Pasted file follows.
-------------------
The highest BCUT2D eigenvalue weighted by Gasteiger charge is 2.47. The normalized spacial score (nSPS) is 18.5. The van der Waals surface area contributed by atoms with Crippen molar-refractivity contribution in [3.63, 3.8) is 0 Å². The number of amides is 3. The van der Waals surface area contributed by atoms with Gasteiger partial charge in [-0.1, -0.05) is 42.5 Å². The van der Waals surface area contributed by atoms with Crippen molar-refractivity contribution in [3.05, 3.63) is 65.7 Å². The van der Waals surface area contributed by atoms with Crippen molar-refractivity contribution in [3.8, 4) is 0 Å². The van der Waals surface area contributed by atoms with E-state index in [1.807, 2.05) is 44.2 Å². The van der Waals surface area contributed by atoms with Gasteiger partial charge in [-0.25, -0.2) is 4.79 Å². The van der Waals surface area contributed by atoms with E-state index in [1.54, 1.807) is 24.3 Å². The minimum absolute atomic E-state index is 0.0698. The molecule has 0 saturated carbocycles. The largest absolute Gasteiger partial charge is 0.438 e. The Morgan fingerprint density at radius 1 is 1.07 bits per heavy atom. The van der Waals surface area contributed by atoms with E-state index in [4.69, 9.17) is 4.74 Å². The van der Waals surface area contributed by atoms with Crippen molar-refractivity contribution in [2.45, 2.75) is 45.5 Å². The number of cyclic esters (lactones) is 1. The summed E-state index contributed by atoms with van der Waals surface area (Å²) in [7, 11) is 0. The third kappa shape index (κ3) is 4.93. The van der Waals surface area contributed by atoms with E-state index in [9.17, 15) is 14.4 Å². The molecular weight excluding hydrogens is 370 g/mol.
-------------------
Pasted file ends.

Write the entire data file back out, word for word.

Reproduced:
The highest BCUT2D eigenvalue weighted by Gasteiger charge is 2.47. The normalized spacial score (nSPS) is 18.5. The van der Waals surface area contributed by atoms with Crippen molar-refractivity contribution in [3.63, 3.8) is 0 Å². The number of amides is 3. The van der Waals surface area contributed by atoms with Gasteiger partial charge in [-0.1, -0.05) is 42.5 Å². The van der Waals surface area contributed by atoms with Crippen molar-refractivity contribution in [3.05, 3.63) is 65.7 Å². The van der Waals surface area contributed by atoms with Crippen molar-refractivity contribution in [3.8, 4) is 0 Å². The van der Waals surface area contributed by atoms with E-state index in [1.807, 2.05) is 44.2 Å². The van der Waals surface area contributed by atoms with Gasteiger partial charge in [-0.25, -0.2) is 4.79 Å². The van der Waals surface area contributed by atoms with E-state index in [1.54, 1.807) is 24.3 Å². The minimum absolute atomic E-state index is 0.0698. The molecule has 0 saturated carbocycles. The largest absolute Gasteiger partial charge is 0.438 e. The Morgan fingerprint density at radius 1 is 1.07 bits per heavy atom. The van der Waals surface area contributed by atoms with E-state index in [4.69, 9.17) is 4.74 Å². The van der Waals surface area contributed by atoms with Crippen molar-refractivity contribution in [2.45, 2.75) is 45.5 Å². The number of cyclic esters (lactones) is 1. The summed E-state index contributed by atoms with van der Waals surface area (Å²) in [7, 11) is 0. The third kappa shape index (κ3) is 4.93. The van der Waals surface area contributed by atoms with E-state index in [9.17, 15) is 14.4 Å². The molecular weight excluding hydrogens is 370 g/mol.